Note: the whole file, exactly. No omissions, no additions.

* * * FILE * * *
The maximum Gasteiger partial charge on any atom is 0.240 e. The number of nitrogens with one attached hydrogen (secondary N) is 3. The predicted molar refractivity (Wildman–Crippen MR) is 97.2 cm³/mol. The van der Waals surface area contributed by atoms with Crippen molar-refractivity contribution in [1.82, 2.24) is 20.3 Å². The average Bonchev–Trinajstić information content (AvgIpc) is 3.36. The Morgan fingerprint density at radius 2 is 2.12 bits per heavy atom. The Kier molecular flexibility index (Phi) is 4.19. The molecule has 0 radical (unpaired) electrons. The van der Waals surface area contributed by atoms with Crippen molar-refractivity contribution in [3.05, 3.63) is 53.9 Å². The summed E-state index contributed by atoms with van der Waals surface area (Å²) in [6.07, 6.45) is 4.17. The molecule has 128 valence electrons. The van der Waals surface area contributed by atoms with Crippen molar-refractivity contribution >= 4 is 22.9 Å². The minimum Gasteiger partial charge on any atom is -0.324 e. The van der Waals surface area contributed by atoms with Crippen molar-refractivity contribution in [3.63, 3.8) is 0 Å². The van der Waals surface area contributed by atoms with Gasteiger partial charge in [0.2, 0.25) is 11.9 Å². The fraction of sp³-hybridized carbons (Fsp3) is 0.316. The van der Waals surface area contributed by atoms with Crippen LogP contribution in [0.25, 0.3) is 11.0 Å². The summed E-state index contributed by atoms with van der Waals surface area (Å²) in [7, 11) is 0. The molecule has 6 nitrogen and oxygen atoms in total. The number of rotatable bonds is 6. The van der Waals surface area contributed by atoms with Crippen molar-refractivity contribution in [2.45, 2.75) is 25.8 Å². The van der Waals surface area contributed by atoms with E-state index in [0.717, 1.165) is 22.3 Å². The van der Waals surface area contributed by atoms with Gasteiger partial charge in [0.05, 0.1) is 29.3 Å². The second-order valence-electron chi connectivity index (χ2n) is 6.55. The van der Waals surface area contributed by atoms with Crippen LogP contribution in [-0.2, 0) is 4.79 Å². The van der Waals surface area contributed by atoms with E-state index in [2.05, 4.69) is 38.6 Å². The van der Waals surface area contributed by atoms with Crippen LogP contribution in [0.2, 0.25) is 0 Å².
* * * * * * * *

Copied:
The maximum Gasteiger partial charge on any atom is 0.240 e. The number of nitrogens with one attached hydrogen (secondary N) is 3. The predicted molar refractivity (Wildman–Crippen MR) is 97.2 cm³/mol. The van der Waals surface area contributed by atoms with Crippen molar-refractivity contribution in [1.82, 2.24) is 20.3 Å². The average Bonchev–Trinajstić information content (AvgIpc) is 3.36. The Morgan fingerprint density at radius 2 is 2.12 bits per heavy atom. The Kier molecular flexibility index (Phi) is 4.19. The molecule has 0 radical (unpaired) electrons. The van der Waals surface area contributed by atoms with Crippen molar-refractivity contribution in [3.05, 3.63) is 53.9 Å². The summed E-state index contributed by atoms with van der Waals surface area (Å²) in [6.07, 6.45) is 4.17. The molecule has 128 valence electrons. The van der Waals surface area contributed by atoms with Crippen molar-refractivity contribution >= 4 is 22.9 Å². The minimum Gasteiger partial charge on any atom is -0.324 e. The van der Waals surface area contributed by atoms with Crippen molar-refractivity contribution in [3.63, 3.8) is 0 Å². The van der Waals surface area contributed by atoms with Gasteiger partial charge in [0.2, 0.25) is 11.9 Å². The fraction of sp³-hybridized carbons (Fsp3) is 0.316. The van der Waals surface area contributed by atoms with Crippen LogP contribution in [0.25, 0.3) is 11.0 Å². The summed E-state index contributed by atoms with van der Waals surface area (Å²) in [7, 11) is 0. The molecule has 6 nitrogen and oxygen atoms in total. The number of rotatable bonds is 6. The van der Waals surface area contributed by atoms with Crippen molar-refractivity contribution in [2.45, 2.75) is 25.8 Å². The van der Waals surface area contributed by atoms with E-state index in [0.717, 1.165) is 22.3 Å². The van der Waals surface area contributed by atoms with Gasteiger partial charge in [0.05, 0.1) is 29.3 Å². The second-order valence-electron chi connectivity index (χ2n) is 6.55. The van der Waals surface area contributed by atoms with Crippen LogP contribution in [-0.2, 0) is 4.79 Å². The van der Waals surface area contributed by atoms with E-state index in [2.05, 4.69) is 38.6 Å². The van der Waals surface area contributed by atoms with Crippen LogP contribution in [0.2, 0.25) is 0 Å².